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This article is about the Pakistan Air Force officer, for the Indian politician and Indian army officer see Zulfikar Ali Khan.

Air Chief Marshal Zulfiqar Ali Khan (Urdu: ذوالفقار علی خان; December 10, 1930 – March 8, 2005) NI(M), was a four-star air officer in the Pakistan Air Force and a diplomat.[1]:contents

Air Chief Marshal

Zulfiqar Ali Khan
ACM.Zulfiqar Ali Khan.jpg
ACM Zulfiqar Ali Khan (1930–2005)
Pakistan Ambassador to the United States
In office
12 July 1989 – 15 September 1990
PresidentGhulam Ishaq Khan
Prime MinisterBenazir Bhutto
Preceded byJamsheed Marker
Succeeded byNajmuddin Shaikh
Pakistan Ambassador to Switzerland
In office
Chief of Air Staff
In office
16 April 1974 – 22 July 1978
Preceded byAir Mshl Zafar Chaudhry
Succeeded byACM Anwar Shamim
Personal details
Born(1930-12-10)December 10, 1930
Lahore, Punjab, India
(Present-day Lahore, Punjab in Pakistan)
DiedMarch 8, 2005(2005-03-08) (aged 74)
PAF Hospital Islamabad
Cause of deathCardiac arrest
Resting placeMilitary Cemetery in Islamabad
CitizenshipBritish RajBritish India (1930–47)
 Pakistan (1947–2005)
Nationality Pakistan
Spouse(s)Begum Sajida Zulfiqar
(1965–2005; d. 2012 )
RelationsBrig. Agha Ali Hassan
Alma materPAF Academy
Air War College
Military service
Allegiance Pakistan
Branch/service Pakistan Air Force
Years of service1948–78
RankACM Pakistan Air Force.png US-O10 insignia.svg Air Chief Marshal
CommandsDG Air Operations (DGAO)
DCAS (Planning), Air AHQ
Pakistan Air Force Academy
Officer Commanding, Operations Wing, PAF Base Dacca
Mushaf Air Force Base in Sargodha
Battles/warsIndo-Pakistani War of 1965
Indo-Pakistani War of 1971
Bangladesh Liberation War
AwardsOrder of Excellence Nishan-e-Imtiaz.png Nishan-e-Imtiaz (military)

He is noted as a first four-star air officer who commanded the Pakistan Air Force as its second Chief of Air Staff from 15 April 1974 to 22 July 1978.[2] Upon retirement, he served on the defence diplomatic assignment, first headed the diplomatic missions in the United States as a Pakistan Ambassador from 1989 until 1990.



Zulfikar Ali Khan was in Lahore, Punjab, British India, on 10 December 1930.[3] His family was of Punjabi-Pathan descent and attended a local school in Lahore where he did his matriculation.[4]:100–103

From 1947, he attended the Military College Jhelum but joined the Pakistan Air Force in 1948 when he made a transfer to the Pakistan Air Force Academy in Risalpur, NWFP in Pakistan.[5][3] He gained commissioned in the Air Force as a P/Off. and passed out from the PAF Academy in 1950 in the class of 7th GD pilot course (GD(P) Course) on 21 December 1950.[3] IN 1956, Flt-Lt. Khan first command assignment was to No. 20 Squadron Eagles.[6]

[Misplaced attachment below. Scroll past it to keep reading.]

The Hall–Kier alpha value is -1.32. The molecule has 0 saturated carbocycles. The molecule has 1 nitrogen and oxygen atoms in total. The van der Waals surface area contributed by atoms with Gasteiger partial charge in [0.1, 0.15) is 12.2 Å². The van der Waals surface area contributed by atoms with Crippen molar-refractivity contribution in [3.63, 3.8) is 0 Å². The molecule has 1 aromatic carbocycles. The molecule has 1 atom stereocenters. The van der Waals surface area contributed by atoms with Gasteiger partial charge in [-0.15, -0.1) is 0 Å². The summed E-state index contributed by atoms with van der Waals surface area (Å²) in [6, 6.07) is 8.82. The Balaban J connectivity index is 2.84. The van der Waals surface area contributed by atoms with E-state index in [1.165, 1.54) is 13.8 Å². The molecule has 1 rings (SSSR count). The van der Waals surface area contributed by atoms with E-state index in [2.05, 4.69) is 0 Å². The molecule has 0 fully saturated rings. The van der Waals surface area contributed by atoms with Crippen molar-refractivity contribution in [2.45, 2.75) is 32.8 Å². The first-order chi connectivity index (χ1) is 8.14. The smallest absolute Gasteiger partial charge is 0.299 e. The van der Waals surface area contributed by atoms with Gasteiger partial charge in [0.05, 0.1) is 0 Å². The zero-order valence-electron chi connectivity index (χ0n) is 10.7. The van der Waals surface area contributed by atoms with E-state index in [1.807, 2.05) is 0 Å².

In the 1960s, Squadron-Leader Khan was educated at the Air War College where he gained a degree in staff course. In 1965, Sq-Ldr. Zulfikar Ali Khan participated in the second war with India in 1965 where he commanded No. 9 Squadron Griffins against the Indian Air Force.[4]:76–80 From 1966–68, Wg-Cdr. Zulfiqar Ali Khan was posted in the Foreign ministry and briefly tenured as air attaché at the High Commission of Pakistan in New Delhi led by H.E. Arshad Hussain.[7]

In 1968–71, he was promoted as Group-Captain in the Air Force and was posted in East Pakistan where he was appointed as officer commanding of operations wing of Dacca Air Base under its Air Officer Commanding Air Cdre. Inamul Haq.[4]:101–102 Air Cdre. Khan participated in liberation war that took place in East Pakistan, serving against the Indian Air Force.[4]:101–102

Gp-Capt. Khan was taken war prisoner by the Indian Army after the Eastern Command was surrendered by its GOC-in-C Lieutenant-General A.A.K. Niazi.[4]:103–104 In 1973, he was repatriation to Pakistan and was allowed to continue his military service and was promoted to a one-star rank, Air-Commodore, and took over the Air Force Academy as its Commandant in 1973, but later posted as commandant of the Air War College for a short brief of time.[4]:101–102

His command assignment included the command as an Officer commanding of No. 11 Squadron Arrows,[8] No. 9 Sq. Griffins,[9] and AOC of the Sargodha Air Force Base.[3]

Chief of Air StaffEdit

In 1974, Air-Cdre. Zulfiqar Ali Khan was promoted as Air Vice Marshal in the Air Force, and was appointed as Deputy Chief of Air Staff of Aerial Planning (DCAS(P)) at the Air AHQ in Islamabad but was later posted as Director-General of Air Operations (DGAO).[3]

On 14 April 1974, AVM Zulfiqar Ali Khan was surprisingly appointed second Chief of Air Staff to take over the command of the Air Force as an Air-Marshal.[10]:199 The appointment was controversial since Air-Marshal Zafar Chaudhry was dismissed from his service, and Air-Mshl. Khan had succeeded seven senior air officers in the Air Force.[11]:144

In 1975, he helped established the Northern Air Command based in PAF Base Kalabagh, oversaw the induction of MiG-15 as jet trainer, establishment of the Air Defence Command, and provided his support to rebuilt Mirage III aircraft at the Pakistan Aeronautical Complex.